Not only will I garden, I will have the best garden on the block, be included in the garden tour, and do the most good for the community. My garden will help me be seen and belong!

Can you hear the record scratch as this plan quickly goes off the rails? 

I return to my anchor: How can gardening help create a life I don’t need to escape. I make Sustainably Productive adjustments to meet this intention.

What is Productive? I know I have minimal full sun so flowers and produce are not going to work in my yard. 

Adjustment: Gardening is productive for me when I do what works for my space. 

What is Sustainable? Because of my work and family commitments, I can realistically give maybe 5 hours / week to the garden. My body cannot shovel 10 yards of mulch at once, that is for sure. 

Adjustment: I can enjoy the pace when I buy smaller quantities. I can always go back and get more plants if I find I have capacity. 

This is just one example of how I am learning from Sustainable Productivity. I apply it to meal planning, exercise, reading, learning new craft and computer skills – you name it. By creating the space to do what is Sustainably Productive for where I am today, I find I belong where I am – not where I think I should be. Or where I perceive others to be.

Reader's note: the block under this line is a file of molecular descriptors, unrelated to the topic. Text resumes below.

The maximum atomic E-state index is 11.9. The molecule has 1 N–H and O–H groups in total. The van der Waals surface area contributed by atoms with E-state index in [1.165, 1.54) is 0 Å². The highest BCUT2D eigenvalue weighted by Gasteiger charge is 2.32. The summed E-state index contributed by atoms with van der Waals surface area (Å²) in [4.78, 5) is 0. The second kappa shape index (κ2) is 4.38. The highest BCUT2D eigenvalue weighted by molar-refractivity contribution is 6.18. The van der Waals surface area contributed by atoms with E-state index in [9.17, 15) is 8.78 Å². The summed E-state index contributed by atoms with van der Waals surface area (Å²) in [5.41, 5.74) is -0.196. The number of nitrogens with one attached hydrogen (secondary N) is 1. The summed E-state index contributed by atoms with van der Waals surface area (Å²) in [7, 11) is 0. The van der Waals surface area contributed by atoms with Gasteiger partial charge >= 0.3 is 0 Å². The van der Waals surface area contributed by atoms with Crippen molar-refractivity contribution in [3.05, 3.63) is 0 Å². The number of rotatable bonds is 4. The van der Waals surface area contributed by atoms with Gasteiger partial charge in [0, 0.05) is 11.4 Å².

I wonder if this might be true for you too. When I talk to other women about how they are doing – really doing – I hear the same loneliness, pain, and devastation. It rarely comes out like that though. Instead, I hear self-deprecating jokes about how she has failed the most. Or “bragging” about how busy her family is that she doesn’t even know her partner anymore. Then she talks of missing simpler times. 

This pace is not sustainable, nor productive. I want everyone, especially women, to get off this crazy train and create a life they don’t need to escape. Come join me in creating a more Sustainably Productive life.

If you’ve ever felt like you don’t belong, this series is for you! Every Monday, we’ll hear from someone who has also struggled to belong. Be sure to subscribe below to get The Scoop so you never miss a post! As a thank you, you’ll receive access to belonging-themed scripture cards and adult coloring pages in the free for you library!

Thanks! I can't wait to connect with you!

Meet Susan Sanders

Susan Sanders writes and teaches at SusantainableSue.com where you can find more information about Sustainable Productivity and its 3 pillars: Health and Fitness, Mental Well-being, and Environmental Surroundings. Susan’s Master’s Degree in Exercise Physiology, MBA, Project Management Professional Certification, and Professional Organizer experience give her a unique foundation to help you create a life with more fulfillment and less need to escape. You can connect with Susan on Instagram, and Facebook.

*Feature Photo by Noah Silliman on Unsplash

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Sarah K. Butterfield is an author, speaker, and ministry leader who has a heart for empowering women to grow in their faith and be intentional with their time. She and her husband and two boys live in San Diego, where she writes about pursuing a deeper relationship with God in the midst of motherhood.